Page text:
Cambodia's milled rice exports increased by more than seven per cent year-on-year during the first 10 months of 2011, while international demand for the grain drove up rice prices by nearly 200 per cent, commerce officials said.
The Kingdom exported more than 136,000 tonnes of milled rice between January and October, nearly 9,300 tonnes more than the same period in 2010, according to data from the Ministry of Commerce.
Rising international demand has seen the value of Cambodia’s milled rice exports climb by nearly 200 per cent, Kong Putheara, director of statistics and information at the Ministry of Commerce, said yesterday.
Milled rice exports during the first 10 months of the year were valued at US$78.18 million, up from $26.11 million during the same period in 2010, ministry data showed. Kong Putheara said the majority of Cambodia’s milled rice exports went to the European Union, United States, Korea, Japan and other ASEAN countries.
The Cambodian government plans to export one million tonnes of milled rice by 2015, although critics such as the World Bank have said a lack of milling capacity, among several other infrastructure problems, could hold exports to a mere quarter of the quota.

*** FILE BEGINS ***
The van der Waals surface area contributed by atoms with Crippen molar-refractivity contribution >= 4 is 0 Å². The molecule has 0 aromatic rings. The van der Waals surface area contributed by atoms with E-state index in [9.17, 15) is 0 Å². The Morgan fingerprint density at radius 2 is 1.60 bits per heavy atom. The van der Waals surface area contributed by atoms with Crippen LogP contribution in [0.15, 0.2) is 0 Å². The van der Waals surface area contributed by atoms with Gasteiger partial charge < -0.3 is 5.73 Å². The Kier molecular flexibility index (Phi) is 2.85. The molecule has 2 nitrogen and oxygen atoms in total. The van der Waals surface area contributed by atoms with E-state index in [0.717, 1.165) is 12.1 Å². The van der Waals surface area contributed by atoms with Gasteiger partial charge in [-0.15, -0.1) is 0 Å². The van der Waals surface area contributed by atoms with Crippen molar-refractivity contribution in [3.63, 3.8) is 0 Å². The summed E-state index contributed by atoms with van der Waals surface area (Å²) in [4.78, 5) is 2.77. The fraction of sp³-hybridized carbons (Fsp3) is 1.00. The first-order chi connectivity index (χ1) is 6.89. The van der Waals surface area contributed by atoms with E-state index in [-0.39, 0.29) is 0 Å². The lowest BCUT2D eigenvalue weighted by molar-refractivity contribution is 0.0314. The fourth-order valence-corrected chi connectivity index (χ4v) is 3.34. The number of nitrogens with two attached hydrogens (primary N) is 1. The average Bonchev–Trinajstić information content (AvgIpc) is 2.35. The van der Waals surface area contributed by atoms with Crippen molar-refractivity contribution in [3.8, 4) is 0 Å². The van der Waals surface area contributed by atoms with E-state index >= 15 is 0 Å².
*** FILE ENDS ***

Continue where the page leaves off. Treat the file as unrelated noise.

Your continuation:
Floods which hit the country in early September have affected the country’s rice export potential, Kong Putheara added, but receding waters in the heaviest hit provinces will soon allow for paddy planting.
Kim Savuth, general director for Khmer Food Company, said his company’s rice exports increased by about 300 per cent by mid November compared to the same period last year. He attributed the increase to a decrease in corruption.
“The increase in exports was because the government put pressure on those officials who took illegal road fees from rice traders,” Kim Savuth said, adding that it was common for officials to set up unauthorised traffic stops on rice-transport routes.